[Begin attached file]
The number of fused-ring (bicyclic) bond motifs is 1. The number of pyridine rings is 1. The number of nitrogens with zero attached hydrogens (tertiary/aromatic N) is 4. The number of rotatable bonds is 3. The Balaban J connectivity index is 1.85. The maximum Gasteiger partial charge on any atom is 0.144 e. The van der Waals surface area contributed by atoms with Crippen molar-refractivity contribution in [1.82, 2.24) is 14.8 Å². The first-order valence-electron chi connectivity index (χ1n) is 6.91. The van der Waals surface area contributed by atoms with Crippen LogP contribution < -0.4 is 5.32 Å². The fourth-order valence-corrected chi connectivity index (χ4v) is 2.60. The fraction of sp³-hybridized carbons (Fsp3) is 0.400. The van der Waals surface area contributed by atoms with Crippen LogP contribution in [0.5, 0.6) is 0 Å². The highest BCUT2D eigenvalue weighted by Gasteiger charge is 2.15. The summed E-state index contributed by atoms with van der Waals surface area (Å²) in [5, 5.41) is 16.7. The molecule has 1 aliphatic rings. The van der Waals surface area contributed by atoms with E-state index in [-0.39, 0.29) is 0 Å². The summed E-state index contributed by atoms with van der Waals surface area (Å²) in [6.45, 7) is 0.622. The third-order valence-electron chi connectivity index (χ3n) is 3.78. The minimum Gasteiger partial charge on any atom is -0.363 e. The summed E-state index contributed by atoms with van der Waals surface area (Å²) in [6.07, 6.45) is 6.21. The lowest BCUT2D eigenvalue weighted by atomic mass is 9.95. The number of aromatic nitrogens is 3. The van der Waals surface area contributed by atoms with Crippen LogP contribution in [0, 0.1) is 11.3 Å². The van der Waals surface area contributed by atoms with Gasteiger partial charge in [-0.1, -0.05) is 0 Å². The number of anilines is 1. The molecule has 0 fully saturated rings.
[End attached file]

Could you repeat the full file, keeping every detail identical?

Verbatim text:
The number of fused-ring (bicyclic) bond motifs is 1. The number of pyridine rings is 1. The number of nitrogens with zero attached hydrogens (tertiary/aromatic N) is 4. The number of rotatable bonds is 3. The Balaban J connectivity index is 1.85. The maximum Gasteiger partial charge on any atom is 0.144 e. The van der Waals surface area contributed by atoms with Crippen molar-refractivity contribution in [1.82, 2.24) is 14.8 Å². The first-order valence-electron chi connectivity index (χ1n) is 6.91. The van der Waals surface area contributed by atoms with Crippen LogP contribution < -0.4 is 5.32 Å². The fourth-order valence-corrected chi connectivity index (χ4v) is 2.60. The fraction of sp³-hybridized carbons (Fsp3) is 0.400. The van der Waals surface area contributed by atoms with Crippen LogP contribution in [0.5, 0.6) is 0 Å². The highest BCUT2D eigenvalue weighted by Gasteiger charge is 2.15. The summed E-state index contributed by atoms with van der Waals surface area (Å²) in [5, 5.41) is 16.7. The molecule has 1 aliphatic rings. The van der Waals surface area contributed by atoms with E-state index in [-0.39, 0.29) is 0 Å². The summed E-state index contributed by atoms with van der Waals surface area (Å²) in [6.45, 7) is 0.622. The third-order valence-electron chi connectivity index (χ3n) is 3.78. The minimum Gasteiger partial charge on any atom is -0.363 e. The summed E-state index contributed by atoms with van der Waals surface area (Å²) in [6.07, 6.45) is 6.21. The lowest BCUT2D eigenvalue weighted by atomic mass is 9.95. The number of aromatic nitrogens is 3. The van der Waals surface area contributed by atoms with Crippen LogP contribution in [0, 0.1) is 11.3 Å². The van der Waals surface area contributed by atoms with Gasteiger partial charge in [-0.1, -0.05) is 0 Å². The number of anilines is 1. The molecule has 0 fully saturated rings.